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So, that’s an idea. What next?

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January 13, 2013 by jcfarnham

Anyone who writes has probably encountered this problem before, whether your poison of choice is fiction or non-fiction (naturally I’ll be focusing on fiction here).

You get this fantastic idea for a book or short piece, but then what? And that very problem often progresses into something more insidious for some of us. We’ve finally managed to stretch our idea out into a working outline, we can see the basic shape of the story but again, what now? Where do you start? What’s that magical first word?

It only gets worse what with all the pressure we get to write the perfect hook…

Don’t you positively hate it when, what ever you do, you don’t know how to start?

Well, it definitely doesn’t have to be that way. You just have to find your own personal way to beat it. Usually I tend to type a single word, then another, and keep typing until that switch is flicked and the metaphorical flood gates open.

  • Why do you have to start at the beginning? If what you have the most inspiration for is the final scene, write that! While as a human being you like a good chronological order, there’s nothing saying you have to start at the beginning.
  • I’ve heard it said that you can consider the first few paragraphs you write (or chapters even) a complete warm-up. It’s probably going to be rubbish anyway, because let’s be honest, you don’t know the plot well, you don’t know the characters… Just write whatever comes to your mind and once you’ve got the hang of the story you can rewrite.
  • A novel goes through plenty of revisions. Are you sure this beginning is the one you’ll end up with? The answer is; probably not. Faebound has an opening I’m pretty happy with, but I haven’t finished writing it yet! Give yourself the permission to not care. If this beginning gets you to the bits you are sure about, then all’s well!

 

One technique in particular you may find useful is Late in, Early Out. The theory goes that the only things that really get readers going are the exciting bits. Rather than wasting time, start your novel and your scene, as close to the fun as possible.

Let’s work this through with an example:

Sally works in a call centre. She gets off work and goes with some friends to the pub. On her way home, a little worse for wear, Sally encounters a portal to another dimension.

Some writery advice will swear blind that you need to get your readers invested in your characters before you land them in the proverbial. What’s the point in a bad thing happening if no one cares about the guy it’s happening to? While that’s sound advice on the face of it, I can’t think of anything more boring than a chapter or so of day-in-the-life. I’m writing genre fiction, not literary.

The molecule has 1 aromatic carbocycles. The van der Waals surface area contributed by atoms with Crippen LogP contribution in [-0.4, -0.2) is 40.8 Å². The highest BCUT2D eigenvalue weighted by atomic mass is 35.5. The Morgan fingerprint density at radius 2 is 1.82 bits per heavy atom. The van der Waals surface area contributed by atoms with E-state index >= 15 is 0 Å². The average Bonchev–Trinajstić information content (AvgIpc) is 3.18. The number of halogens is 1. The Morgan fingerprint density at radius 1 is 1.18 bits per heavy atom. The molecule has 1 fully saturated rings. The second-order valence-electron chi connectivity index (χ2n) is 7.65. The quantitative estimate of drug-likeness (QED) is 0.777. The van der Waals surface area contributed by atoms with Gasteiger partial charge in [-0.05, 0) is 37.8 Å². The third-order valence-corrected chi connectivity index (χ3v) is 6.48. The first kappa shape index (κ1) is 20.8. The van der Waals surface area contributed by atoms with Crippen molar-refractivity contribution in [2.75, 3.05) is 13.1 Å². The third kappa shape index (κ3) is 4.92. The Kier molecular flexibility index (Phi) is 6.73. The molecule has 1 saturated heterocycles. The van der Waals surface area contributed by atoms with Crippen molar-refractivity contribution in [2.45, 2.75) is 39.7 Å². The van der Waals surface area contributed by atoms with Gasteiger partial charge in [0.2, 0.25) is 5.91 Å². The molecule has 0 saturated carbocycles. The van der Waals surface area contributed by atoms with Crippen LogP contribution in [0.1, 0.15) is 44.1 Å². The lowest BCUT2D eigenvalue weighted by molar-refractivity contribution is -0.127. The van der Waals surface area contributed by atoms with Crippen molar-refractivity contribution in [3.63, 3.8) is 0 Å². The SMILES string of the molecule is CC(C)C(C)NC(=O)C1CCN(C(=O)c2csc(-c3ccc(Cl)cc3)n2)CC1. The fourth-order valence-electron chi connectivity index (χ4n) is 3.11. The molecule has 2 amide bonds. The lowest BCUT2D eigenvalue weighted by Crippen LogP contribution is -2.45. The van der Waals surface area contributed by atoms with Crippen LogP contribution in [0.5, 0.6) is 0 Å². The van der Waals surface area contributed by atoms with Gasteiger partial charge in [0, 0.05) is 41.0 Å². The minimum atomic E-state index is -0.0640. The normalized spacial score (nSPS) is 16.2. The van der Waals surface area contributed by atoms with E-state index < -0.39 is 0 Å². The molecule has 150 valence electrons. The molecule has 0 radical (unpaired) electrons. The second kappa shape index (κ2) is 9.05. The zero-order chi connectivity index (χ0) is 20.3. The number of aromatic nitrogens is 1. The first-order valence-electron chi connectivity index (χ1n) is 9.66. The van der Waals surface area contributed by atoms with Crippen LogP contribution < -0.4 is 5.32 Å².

By employing Late in, Early out I can cut out all the rubbish I’m really not that interested in writing anyway, and there by the problem of where to start:

Sally leaves the pub and encounters the portal.

(Incidentally, the early out part of the technique would lead you to say, ending the scene/chapter/book straight after someone has died. Don’t forget, the most common cause of a flat ending is writing too much, over explaining and ruining a perfectly good poignant moment)

Not only has this helped me out of many of those what now? moments, it also stops me from wasting anyone’s time. Time is valuable in this modern age and most readers are probably short of it. Get to the point quickly, hook them early and you’ll have less chance of losing them. That’s pretty important.

So. If you’re ever stuck for how to start, give yourself some time to think things through. Analyse.

Do you know where you’re going with the story? If not, try and sort that out and see that isn’t the problem.

Still stuck? I’ve not even begun to list the things you could do to trick yourself into starting. Everyone is different. What works for Joe Bloggs, may not work for you.

The best thing I can say on the subject is this:

You have the permission of every writer out there to write total dross in the beginning. It’s going to be bad anyway, and very few people write a perfect first draft. Don’t stress about it.

Once you get that fear out the way, the sky’s the limit.

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